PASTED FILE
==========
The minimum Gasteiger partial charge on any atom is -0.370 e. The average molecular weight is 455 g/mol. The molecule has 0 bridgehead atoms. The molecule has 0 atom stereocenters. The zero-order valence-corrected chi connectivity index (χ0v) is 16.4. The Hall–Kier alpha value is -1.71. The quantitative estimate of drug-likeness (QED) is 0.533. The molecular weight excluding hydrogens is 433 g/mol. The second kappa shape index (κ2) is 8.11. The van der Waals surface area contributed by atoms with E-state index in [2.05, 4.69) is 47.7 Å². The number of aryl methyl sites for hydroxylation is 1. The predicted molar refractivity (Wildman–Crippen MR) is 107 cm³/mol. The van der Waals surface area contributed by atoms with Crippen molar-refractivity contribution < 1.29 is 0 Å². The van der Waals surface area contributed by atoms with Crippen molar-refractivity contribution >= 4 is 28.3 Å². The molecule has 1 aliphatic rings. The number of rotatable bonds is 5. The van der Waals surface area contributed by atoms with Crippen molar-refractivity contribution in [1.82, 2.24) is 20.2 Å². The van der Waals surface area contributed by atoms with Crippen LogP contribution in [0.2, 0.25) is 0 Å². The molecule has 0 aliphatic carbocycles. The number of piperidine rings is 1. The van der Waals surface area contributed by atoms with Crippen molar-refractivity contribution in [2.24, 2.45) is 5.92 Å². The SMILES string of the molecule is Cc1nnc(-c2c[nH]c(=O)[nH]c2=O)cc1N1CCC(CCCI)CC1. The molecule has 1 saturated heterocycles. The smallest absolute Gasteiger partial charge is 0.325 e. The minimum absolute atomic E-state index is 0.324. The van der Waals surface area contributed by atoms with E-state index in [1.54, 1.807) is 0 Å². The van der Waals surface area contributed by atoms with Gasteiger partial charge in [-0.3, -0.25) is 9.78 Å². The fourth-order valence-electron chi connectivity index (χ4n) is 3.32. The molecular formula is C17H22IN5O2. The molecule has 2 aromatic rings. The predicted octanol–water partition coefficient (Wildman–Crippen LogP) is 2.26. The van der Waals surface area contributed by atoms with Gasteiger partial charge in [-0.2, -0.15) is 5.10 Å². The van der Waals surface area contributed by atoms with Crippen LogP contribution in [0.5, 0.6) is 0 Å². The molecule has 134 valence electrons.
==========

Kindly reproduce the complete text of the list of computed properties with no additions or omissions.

The minimum Gasteiger partial charge on any atom is -0.370 e. The average molecular weight is 455 g/mol. The molecule has 0 bridgehead atoms. The molecule has 0 atom stereocenters. The zero-order valence-corrected chi connectivity index (χ0v) is 16.4. The Hall–Kier alpha value is -1.71. The quantitative estimate of drug-likeness (QED) is 0.533. The molecular weight excluding hydrogens is 433 g/mol. The second kappa shape index (κ2) is 8.11. The van der Waals surface area contributed by atoms with E-state index in [2.05, 4.69) is 47.7 Å². The number of aryl methyl sites for hydroxylation is 1. The predicted molar refractivity (Wildman–Crippen MR) is 107 cm³/mol. The van der Waals surface area contributed by atoms with Crippen molar-refractivity contribution < 1.29 is 0 Å². The van der Waals surface area contributed by atoms with Crippen molar-refractivity contribution >= 4 is 28.3 Å². The molecule has 1 aliphatic rings. The number of rotatable bonds is 5. The van der Waals surface area contributed by atoms with Crippen molar-refractivity contribution in [1.82, 2.24) is 20.2 Å². The van der Waals surface area contributed by atoms with Crippen LogP contribution in [0.2, 0.25) is 0 Å². The molecule has 0 aliphatic carbocycles. The number of piperidine rings is 1. The van der Waals surface area contributed by atoms with Crippen molar-refractivity contribution in [2.24, 2.45) is 5.92 Å². The SMILES string of the molecule is Cc1nnc(-c2c[nH]c(=O)[nH]c2=O)cc1N1CCC(CCCI)CC1. The molecule has 1 saturated heterocycles. The smallest absolute Gasteiger partial charge is 0.325 e. The minimum absolute atomic E-state index is 0.324. The van der Waals surface area contributed by atoms with E-state index in [1.54, 1.807) is 0 Å². The van der Waals surface area contributed by atoms with Gasteiger partial charge in [-0.3, -0.25) is 9.78 Å². The fourth-order valence-electron chi connectivity index (χ4n) is 3.32. The molecular formula is C17H22IN5O2. The molecule has 2 aromatic rings. The predicted octanol–water partition coefficient (Wildman–Crippen LogP) is 2.26. The van der Waals surface area contributed by atoms with Gasteiger partial charge in [-0.2, -0.15) is 5.10 Å². The van der Waals surface area contributed by atoms with Crippen LogP contribution in [0.5, 0.6) is 0 Å². The molecule has 134 valence electrons.